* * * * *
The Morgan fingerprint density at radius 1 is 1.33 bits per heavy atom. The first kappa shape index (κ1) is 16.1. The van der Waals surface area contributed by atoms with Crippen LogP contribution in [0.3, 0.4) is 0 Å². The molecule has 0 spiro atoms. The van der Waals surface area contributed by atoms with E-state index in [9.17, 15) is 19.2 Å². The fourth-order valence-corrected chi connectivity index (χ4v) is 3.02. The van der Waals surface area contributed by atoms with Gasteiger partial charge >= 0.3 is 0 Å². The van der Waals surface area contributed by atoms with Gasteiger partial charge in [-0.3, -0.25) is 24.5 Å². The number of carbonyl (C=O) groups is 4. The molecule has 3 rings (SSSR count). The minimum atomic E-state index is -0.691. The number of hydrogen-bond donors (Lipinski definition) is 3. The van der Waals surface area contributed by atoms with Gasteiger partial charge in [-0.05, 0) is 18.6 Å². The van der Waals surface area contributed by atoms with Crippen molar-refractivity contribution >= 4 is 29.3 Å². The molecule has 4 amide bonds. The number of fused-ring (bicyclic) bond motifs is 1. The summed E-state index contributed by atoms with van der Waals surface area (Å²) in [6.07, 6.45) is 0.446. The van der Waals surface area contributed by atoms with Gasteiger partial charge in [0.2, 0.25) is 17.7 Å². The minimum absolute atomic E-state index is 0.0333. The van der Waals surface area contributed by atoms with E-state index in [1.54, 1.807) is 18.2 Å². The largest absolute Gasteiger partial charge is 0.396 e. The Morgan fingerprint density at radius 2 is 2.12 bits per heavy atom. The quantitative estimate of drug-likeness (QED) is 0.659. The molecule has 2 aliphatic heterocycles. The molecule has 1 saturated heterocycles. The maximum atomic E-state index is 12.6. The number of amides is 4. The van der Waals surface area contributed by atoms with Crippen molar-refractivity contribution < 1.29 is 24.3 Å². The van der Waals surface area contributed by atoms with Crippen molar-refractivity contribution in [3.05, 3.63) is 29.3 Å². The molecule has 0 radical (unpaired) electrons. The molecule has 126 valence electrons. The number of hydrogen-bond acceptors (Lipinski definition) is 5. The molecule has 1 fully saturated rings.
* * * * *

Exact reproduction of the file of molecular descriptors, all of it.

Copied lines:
The Morgan fingerprint density at radius 1 is 1.33 bits per heavy atom. The first kappa shape index (κ1) is 16.1. The van der Waals surface area contributed by atoms with Crippen LogP contribution in [0.3, 0.4) is 0 Å². The molecule has 0 spiro atoms. The van der Waals surface area contributed by atoms with E-state index in [9.17, 15) is 19.2 Å². The fourth-order valence-corrected chi connectivity index (χ4v) is 3.02. The van der Waals surface area contributed by atoms with Gasteiger partial charge >= 0.3 is 0 Å². The van der Waals surface area contributed by atoms with Gasteiger partial charge in [-0.3, -0.25) is 24.5 Å². The number of carbonyl (C=O) groups is 4. The molecule has 3 rings (SSSR count). The minimum atomic E-state index is -0.691. The number of hydrogen-bond donors (Lipinski definition) is 3. The van der Waals surface area contributed by atoms with Gasteiger partial charge in [-0.05, 0) is 18.6 Å². The van der Waals surface area contributed by atoms with Crippen molar-refractivity contribution >= 4 is 29.3 Å². The molecule has 4 amide bonds. The number of fused-ring (bicyclic) bond motifs is 1. The summed E-state index contributed by atoms with van der Waals surface area (Å²) in [6.07, 6.45) is 0.446. The van der Waals surface area contributed by atoms with Gasteiger partial charge in [0.2, 0.25) is 17.7 Å². The minimum absolute atomic E-state index is 0.0333. The van der Waals surface area contributed by atoms with E-state index in [1.54, 1.807) is 18.2 Å². The largest absolute Gasteiger partial charge is 0.396 e. The Morgan fingerprint density at radius 2 is 2.12 bits per heavy atom. The quantitative estimate of drug-likeness (QED) is 0.659. The molecule has 2 aliphatic heterocycles. The molecule has 1 saturated heterocycles. The maximum atomic E-state index is 12.6. The number of amides is 4. The van der Waals surface area contributed by atoms with Crippen molar-refractivity contribution < 1.29 is 24.3 Å². The van der Waals surface area contributed by atoms with Crippen molar-refractivity contribution in [3.05, 3.63) is 29.3 Å². The molecule has 0 radical (unpaired) electrons. The molecule has 126 valence electrons. The number of hydrogen-bond acceptors (Lipinski definition) is 5. The molecule has 1 fully saturated rings.